Overnight Steel-Cut Oatmeal


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How do I love this recipe? Let me count the ways:

1. It’s delicious.

2. The oats serve as a lovely foil to the fresh fruit you toss on top.

3. Cooked this way, steel-cut oats have a mostly creamy texture with a little pleasant chew. I’ve tried steel-cut oats cooked according to directions on the canister (mix with water, simmer forever). Tried making them overnight in a slow-cooker. Neither version was worth repeating.

4. This recipe is easy to make before bedtime, and it makes breakfast easy. My household is small. The batch I made lasted three days, and the final bowlful was as good as the first.

5. It’s hearty. You’ll feel like donning a flannel shirt and clearing timber after a breakfast of this. A bowl of oatmeal also makes an eater feel a little virtuous. Stay away, Pillsbury Orange Sweet Rolls, with your siren call of chemically-derived tastiness. I’m eating real food here!

Overnight Steel-Cut Oatmeal, adapted from a recipe posted 1/22/2014 on noshon.it (Nosh On It), a free daily cooking newsletter that’s one of my new favorite food reads. Yield: 4-5 servings

1 teaspoon unsalted butter

1 cup steel-cut oats

3 cups water

1/2 teaspoon kosher salt

Assorted toppings: milk, brown sugar, additional butter, fresh berries, sliced bananas, raisins, toasted walnuts.

Melt the butter over medium heat in a medium-sized saucepan. Add the oats. Cook and stir for about three minutes, distributing the little bit of butter throughout the oats. When the oats smell fragrantly nutty, stir in the water and salt. Increase the heat and bring the water to a simmer, then cook for another three minutes, water bubbling gently. Stir again.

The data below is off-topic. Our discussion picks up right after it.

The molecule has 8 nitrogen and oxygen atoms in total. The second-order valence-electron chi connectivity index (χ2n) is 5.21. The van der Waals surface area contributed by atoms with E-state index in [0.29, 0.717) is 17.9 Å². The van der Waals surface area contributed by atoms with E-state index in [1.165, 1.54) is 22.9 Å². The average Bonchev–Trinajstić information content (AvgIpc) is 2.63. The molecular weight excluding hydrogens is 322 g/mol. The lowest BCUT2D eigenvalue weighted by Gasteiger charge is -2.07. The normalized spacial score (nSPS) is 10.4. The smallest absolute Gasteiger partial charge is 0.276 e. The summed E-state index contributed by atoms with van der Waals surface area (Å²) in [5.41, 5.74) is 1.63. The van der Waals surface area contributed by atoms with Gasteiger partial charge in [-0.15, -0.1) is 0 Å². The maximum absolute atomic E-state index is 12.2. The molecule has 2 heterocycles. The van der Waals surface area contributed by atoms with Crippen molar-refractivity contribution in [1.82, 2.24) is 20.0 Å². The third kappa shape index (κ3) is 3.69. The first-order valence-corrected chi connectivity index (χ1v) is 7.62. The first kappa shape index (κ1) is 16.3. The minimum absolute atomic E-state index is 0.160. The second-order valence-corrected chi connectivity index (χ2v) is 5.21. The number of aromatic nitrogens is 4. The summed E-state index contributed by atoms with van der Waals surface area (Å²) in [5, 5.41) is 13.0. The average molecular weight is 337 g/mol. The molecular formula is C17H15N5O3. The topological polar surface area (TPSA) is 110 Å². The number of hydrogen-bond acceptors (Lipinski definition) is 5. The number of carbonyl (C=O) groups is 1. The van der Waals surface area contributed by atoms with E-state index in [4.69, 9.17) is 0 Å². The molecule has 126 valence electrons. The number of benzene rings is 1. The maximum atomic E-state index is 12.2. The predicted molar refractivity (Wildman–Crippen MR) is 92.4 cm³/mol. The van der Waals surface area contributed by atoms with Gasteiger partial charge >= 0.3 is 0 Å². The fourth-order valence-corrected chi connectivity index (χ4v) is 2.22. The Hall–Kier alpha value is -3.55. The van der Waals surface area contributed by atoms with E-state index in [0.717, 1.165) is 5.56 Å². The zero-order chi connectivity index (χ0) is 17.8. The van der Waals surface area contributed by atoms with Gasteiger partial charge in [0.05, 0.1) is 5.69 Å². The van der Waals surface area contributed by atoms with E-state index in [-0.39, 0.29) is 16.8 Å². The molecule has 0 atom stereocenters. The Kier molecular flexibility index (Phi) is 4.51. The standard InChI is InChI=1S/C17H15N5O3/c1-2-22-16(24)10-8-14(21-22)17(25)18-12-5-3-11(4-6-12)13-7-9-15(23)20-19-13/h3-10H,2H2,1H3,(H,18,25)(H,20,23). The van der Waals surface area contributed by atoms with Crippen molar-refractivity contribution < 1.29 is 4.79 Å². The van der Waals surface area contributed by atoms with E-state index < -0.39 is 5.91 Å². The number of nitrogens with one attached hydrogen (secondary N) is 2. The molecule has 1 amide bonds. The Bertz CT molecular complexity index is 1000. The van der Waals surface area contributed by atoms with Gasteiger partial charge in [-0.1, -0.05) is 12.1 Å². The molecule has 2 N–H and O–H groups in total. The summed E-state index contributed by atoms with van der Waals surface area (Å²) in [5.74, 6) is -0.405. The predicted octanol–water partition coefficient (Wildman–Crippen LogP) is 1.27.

Remove the pan from heat, cover with a lid, and let sit at room temperature on top of the stove or on a kitchen counter for at least four hours and up to overnight. The next morning, dish up a serving of the cooked oats in a bowl, add enough milk to make an island of your oats, and heat in a microwave oven for one to two minutes. (Editing note 4-1-14: Take care not to overheat the mixture, or you’ll end up with scalded oats and a clean-up job, like I just did.) I like mine sprinkled with brown sugar, a pat of butter on top, and studded with fresh berries. Heaven.

Leftovers can be stored in the refrigerator. I like Nosh On It’s idea: spoon individual servings of the oatmeal into jars, leaving enough room for milk and toppings, and store in the fridge with lids on. Breakfast for several days is as simple as grabbing a jar, removing the lid, and proceeding as directed above.

 

 

 

 

 

 

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